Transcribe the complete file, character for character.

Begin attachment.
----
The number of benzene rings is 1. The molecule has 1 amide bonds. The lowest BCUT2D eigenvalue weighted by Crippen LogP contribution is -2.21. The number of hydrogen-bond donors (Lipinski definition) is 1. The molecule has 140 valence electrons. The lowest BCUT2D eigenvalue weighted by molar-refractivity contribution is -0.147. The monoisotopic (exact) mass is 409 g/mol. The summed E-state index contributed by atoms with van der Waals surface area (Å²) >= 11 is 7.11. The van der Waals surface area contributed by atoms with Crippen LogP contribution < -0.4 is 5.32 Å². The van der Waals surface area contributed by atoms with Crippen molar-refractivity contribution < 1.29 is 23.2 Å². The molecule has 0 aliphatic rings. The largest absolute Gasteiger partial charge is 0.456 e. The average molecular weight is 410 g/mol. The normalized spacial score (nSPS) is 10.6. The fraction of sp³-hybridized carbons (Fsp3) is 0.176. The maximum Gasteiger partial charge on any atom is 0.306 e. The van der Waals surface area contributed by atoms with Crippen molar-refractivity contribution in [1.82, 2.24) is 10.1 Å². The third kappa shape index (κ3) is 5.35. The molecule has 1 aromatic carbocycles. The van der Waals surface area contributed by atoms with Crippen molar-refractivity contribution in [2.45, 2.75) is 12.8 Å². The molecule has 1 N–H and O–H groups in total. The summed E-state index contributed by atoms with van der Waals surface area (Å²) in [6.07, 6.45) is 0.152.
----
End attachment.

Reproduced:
The number of benzene rings is 1. The molecule has 1 amide bonds. The lowest BCUT2D eigenvalue weighted by Crippen LogP contribution is -2.21. The number of hydrogen-bond donors (Lipinski definition) is 1. The molecule has 140 valence electrons. The lowest BCUT2D eigenvalue weighted by molar-refractivity contribution is -0.147. The monoisotopic (exact) mass is 409 g/mol. The summed E-state index contributed by atoms with van der Waals surface area (Å²) >= 11 is 7.11. The van der Waals surface area contributed by atoms with Crippen LogP contribution < -0.4 is 5.32 Å². The van der Waals surface area contributed by atoms with Crippen molar-refractivity contribution < 1.29 is 23.2 Å². The molecule has 0 aliphatic rings. The largest absolute Gasteiger partial charge is 0.456 e. The average molecular weight is 410 g/mol. The normalized spacial score (nSPS) is 10.6. The fraction of sp³-hybridized carbons (Fsp3) is 0.176. The maximum Gasteiger partial charge on any atom is 0.306 e. The van der Waals surface area contributed by atoms with Crippen molar-refractivity contribution in [1.82, 2.24) is 10.1 Å². The third kappa shape index (κ3) is 5.35. The molecule has 1 aromatic carbocycles. The van der Waals surface area contributed by atoms with Crippen molar-refractivity contribution in [2.45, 2.75) is 12.8 Å². The molecule has 1 N–H and O–H groups in total. The summed E-state index contributed by atoms with van der Waals surface area (Å²) in [6.07, 6.45) is 0.152.